Fascination with Fear’s top 25 Revenge Films

Great blog from the folks at Fascination With Fear about the horror sub-genre, the Revenge Film! Follow the link for their Top 25 Revenge Films list. Great list.

Here is what they said about one of my all time favorites and number 19 on their list, “Audition


19} Audition (1999) – Oh hell. This consummate Takashi Miike movie is really an odd sort of revenge film, as the lead character of Asami is so psychologically fucked up that I’m not sure she even feels she is committing acts of vengeance.  It so happens that she has a penchant for torturing men that claim first to love her and then don’t devote every waking moment to her happiness. Asami (Eihi Shiina) is so demented and obsessed that she can just sit by her phone for DAYS waiting for it to ring. When her latest conquest, Aoyama, does not return her calls immediately, she can’t seem to move on. Worse yet, when she finds a photo of his deceased wife in his apartment, that is the final straw. She drugs him and proceeds to maim and torture him in what is one of the most famous (and ghastly) scenes of uncomfortable horror I’ve ever seen.

Revenge films have a tendency to be brutal.  But then again, shouldn’t it be?
It is revenge.


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2 Responses to Fascination with Fear’s top 25 Revenge Films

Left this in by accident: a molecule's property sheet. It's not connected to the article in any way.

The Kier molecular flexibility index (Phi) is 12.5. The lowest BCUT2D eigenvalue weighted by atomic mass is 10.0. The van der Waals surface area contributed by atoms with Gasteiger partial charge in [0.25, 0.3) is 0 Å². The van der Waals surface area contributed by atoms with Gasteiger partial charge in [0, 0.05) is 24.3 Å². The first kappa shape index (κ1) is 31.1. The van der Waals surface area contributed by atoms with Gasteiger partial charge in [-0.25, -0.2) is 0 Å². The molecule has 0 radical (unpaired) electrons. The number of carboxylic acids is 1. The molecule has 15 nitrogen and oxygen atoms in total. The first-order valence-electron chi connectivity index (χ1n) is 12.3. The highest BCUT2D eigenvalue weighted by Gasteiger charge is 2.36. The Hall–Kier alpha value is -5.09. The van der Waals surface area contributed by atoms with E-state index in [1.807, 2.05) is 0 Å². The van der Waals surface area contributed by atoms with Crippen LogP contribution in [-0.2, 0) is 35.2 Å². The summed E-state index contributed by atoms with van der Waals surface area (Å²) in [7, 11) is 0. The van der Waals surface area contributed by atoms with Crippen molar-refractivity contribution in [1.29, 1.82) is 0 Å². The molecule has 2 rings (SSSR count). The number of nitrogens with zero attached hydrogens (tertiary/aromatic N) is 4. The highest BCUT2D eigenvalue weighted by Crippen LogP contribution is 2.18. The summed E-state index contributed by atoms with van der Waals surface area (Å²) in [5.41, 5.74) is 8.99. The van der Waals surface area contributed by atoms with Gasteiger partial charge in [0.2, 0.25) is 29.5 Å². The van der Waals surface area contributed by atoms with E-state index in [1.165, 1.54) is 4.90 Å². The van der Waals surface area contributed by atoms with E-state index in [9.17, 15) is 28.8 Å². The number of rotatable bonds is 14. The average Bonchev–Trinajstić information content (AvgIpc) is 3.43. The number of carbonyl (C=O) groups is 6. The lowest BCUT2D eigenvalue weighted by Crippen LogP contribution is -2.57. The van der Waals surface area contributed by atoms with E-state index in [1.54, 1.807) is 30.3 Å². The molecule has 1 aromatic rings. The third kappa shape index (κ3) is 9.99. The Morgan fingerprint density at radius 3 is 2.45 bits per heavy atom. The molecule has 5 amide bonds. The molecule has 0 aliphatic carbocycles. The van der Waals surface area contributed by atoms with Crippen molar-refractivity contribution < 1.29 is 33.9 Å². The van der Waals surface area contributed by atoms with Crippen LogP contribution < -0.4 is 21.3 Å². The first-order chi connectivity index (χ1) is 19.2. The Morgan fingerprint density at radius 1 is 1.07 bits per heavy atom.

1. chrisdsav says:

    this movie is twisted and weird

  2. Che! says:

    While I’ve seen some of the films on Fear’s list and some of those, for example “Carrie,” are among my favorite films regardless of genre, I’ve not been a fan of the revenge sub-genre.
    I admit to having enjoyed the “Kill Bill” films though.
    My suggestion, for your consideration, is also a cinematic meditation upon revenge but without our horror film genre’s imprimatur.
    “Nevada Smith” (1966) is a western revenge tale featuring Steve McQueen in the title role with Henry Hathaway as director and co-producer.
    After a trio of outlaws robs, tortures and brutally kills the white father and Indian mother of young Max Sand (Steve McQueen), Max sets out to avenge his parents’ murders with diligence, perseverance and preternatural persistence, acquiring the skills he needs to complete his gruesome task “on the job” so to speak.
    Knowing one killer keeps a tobacco pouch made from the breast of his mother, Max uses this bit of hideous intelligence in his hunt for his parents’ killers, who have since separated.
    While “Nevada Smith” isn’t a horror film, it superbly explores the ethics and morality of vengeance as well as the characters of the avenging agent and his depraved, monstrous antagonists.

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